Complex Distractions Presents : Favorite Albums of 2019

As I’ve sat here for the last few days compiling a list of the albums I’ve listened to this year with the end result being a “favorite albums” compilation, I began wondering to myself “Why?” Why do I feel that my opinion is of any interest to all of you? I’m just some guy in the Midwest that deals with the same things everyone else deals with. I work a 9 to 5, I worry about my kids and their futures, I look for the best deals at the grocery store, I deal with anxiety, I obsess over things I have no control over, and I know I didn’t try hard enough when I was in school. So why do I think that making these year-end lists are of any importance to anyone outside of my own skull?

But just as I’m almost talking myself out of the whole list shenanigans, something occurs to me: It’s important to me. I started this page 8 years, posting my first review on December 8th, 2011. It was a review for St. Vincent’s Strange Mercy, and it wasn’t very good. But it was a start. It was the first time I put my thoughts on music out into the vast void of the internet universe for anybody to come across and read. It felt good to do it, too. You know that phrase “Get it off your chest”? Well that’s what I was doing. I could talk exhaustively about music to anyone willing to take that ride with me, but there weren’t a whole lot of folks that wanted to(my 5-year old son at the time just wasn’t down for chatting about the finer points of Krautrock or the Midwestern Gothic pop of Summerteeth.) Starting this page allowed me a space to speak my mind on one of the few constants in my life: music. The music chats turned into personal stories about my life; be it my childhood, personal experiences, my kids, and opinions on the current state of our societal downslide.

This blog became a pulpit to which I could spew my daily sermons on music, film, life, and art geekery in general. It also became a place to vent. A pressure release. I think I’ve become a better person because of this blog. Actually, I know I have.

So why do I make these year-end lists? Because it makes me feel good. Hopefully, they make you feel good, too. Or at the very least, it might get you to click on a link or hit up a search engine and check out something you didn’t know existed before. Either way, here’s my favorite albums of 2019.

XOXO,

J


40. Ffion : Momentum

39. Monarch : Beyond The Blue Sky

38. Lightning Dust : Spectre

37. Repeated Viewing : The Beach House

36. worriedaboutsatan : revenant

35. The Claypool Lennon Delirium : South of Reality

34. Fir Cone Children : Fog Surrounds Us

33. Blue Tomorrows : Without Color

32. Alone in the Woods : Kwaidan

31. Blanck Mass : Animated Violence Mild

30. Repeated Viewing and Timothy Fife Explore Paranormal Sounds of the Synth

29. Mr Eff : Eyes Down

28. Umberto : Helpless Spectator

27. Papir : VI

26. Paul Gilbert : Behold Electric Guitar

25. Circadian Rhythm Section : Safety in Numbers

24. Steve Moore : Beloved Exile

23. Com Truise : Persuasion System

22. Chris Cohen : Self-Titled

21. Thomas Ragsdale : The Pentagram

20. Missions : Subcreature

Late night vibes permeate Missions’ Holodeck Records debut Subcreature. A mixture of neon glow, dark electro funk, and robotic vocals turn this electronic album into its own neo-futuristic world. A place where anything is possible in the shadows with the right propulsive rhythm and slinky melody.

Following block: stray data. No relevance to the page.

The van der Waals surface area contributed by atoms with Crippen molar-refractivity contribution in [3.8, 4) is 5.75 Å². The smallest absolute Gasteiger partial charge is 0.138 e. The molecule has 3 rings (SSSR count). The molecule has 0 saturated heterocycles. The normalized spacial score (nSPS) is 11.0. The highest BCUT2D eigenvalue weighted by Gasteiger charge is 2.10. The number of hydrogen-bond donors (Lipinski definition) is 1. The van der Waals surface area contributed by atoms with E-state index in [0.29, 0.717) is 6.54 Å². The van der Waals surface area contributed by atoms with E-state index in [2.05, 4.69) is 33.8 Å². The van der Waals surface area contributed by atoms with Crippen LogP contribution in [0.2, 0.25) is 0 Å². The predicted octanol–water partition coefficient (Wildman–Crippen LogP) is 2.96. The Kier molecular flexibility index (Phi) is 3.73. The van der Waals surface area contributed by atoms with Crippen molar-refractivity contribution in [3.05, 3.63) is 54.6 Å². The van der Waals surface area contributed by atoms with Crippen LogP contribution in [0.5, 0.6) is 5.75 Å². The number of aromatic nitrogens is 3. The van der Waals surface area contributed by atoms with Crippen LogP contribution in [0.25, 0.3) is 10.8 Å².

19. Black Mountain : Destroyer

While never reaching the heights of their masterpiece IV, Destroyer does feel like a new beginning for Black Mountain. With the departure of OG members Amber Webber and Joshua Wells, the future seemed a little bleak for the Vancouver psych rock crew. Fortunately lead singer/songwriter Stephen McBean was hit with a shot of inspiration after getting his drivers license and Destroyer became the album equivalent of a 1977 Pontiac Firebird with a 350 V8 and a killer 8-track in the dash.

18. Lightning Bolt : Sonic Citadel

The sonic assault of Lightning Bolt has never mellowed, it’s only been honed in and sharpened to a precise weapon. Brian Gibson and Brian Chippendale have made one of their best and most accessible albums in Sonic Citadel, a tour-de-force in pummeling rhythms and virtuosic bass-playing. Chippendale’s vocals are the clearest they’ve been, giving Lightning Bolt their poppiest sound yet(but like, pop that beats you over the head.)

17. Skeleton Beach : Ritual

Gene Priest has made a modern Komische masterpiece with Ritual. As Skeleton Beach, Priest hits the analog hardware and goes circuital exploring on a serious level. Ritual is an earthbound, Gothic masterpiece, capturing the vibe of Tangerine Dream’s Phaedra and Rubycon while giving those vibes a serious ritualistic spin.

16. Galactic Protector : Evening

Galactic Protector’s Evening is this sublime little musical world where it’s like Moebius art come to life. Bryan Richie’s debut on Burning Witches Records paints a colorful landscape in hazy synths and lo-fi rhythms. It’s a record you can slip into and get lost in. Electronic psych for the low key android.

15. Videodrones : Atavistic Future

Jakob Skott and Kristoffer Ovesen started Videodrones back in 2016 as this modular synth duo that rattled skulls with a mix of Giallo dread, sci-fi buzz, and circuital noise violence that pretty much melted my frontal lobe. On their third release, the far-out Atavistic Future, Skott and Ovesen switched things up considerably. Instead of dark synth structures and horror vibes Videodrones goes more experimental space drift. Arpeggiated notes intermingle with more Komische vibes to create one of the wildest electronic records this year.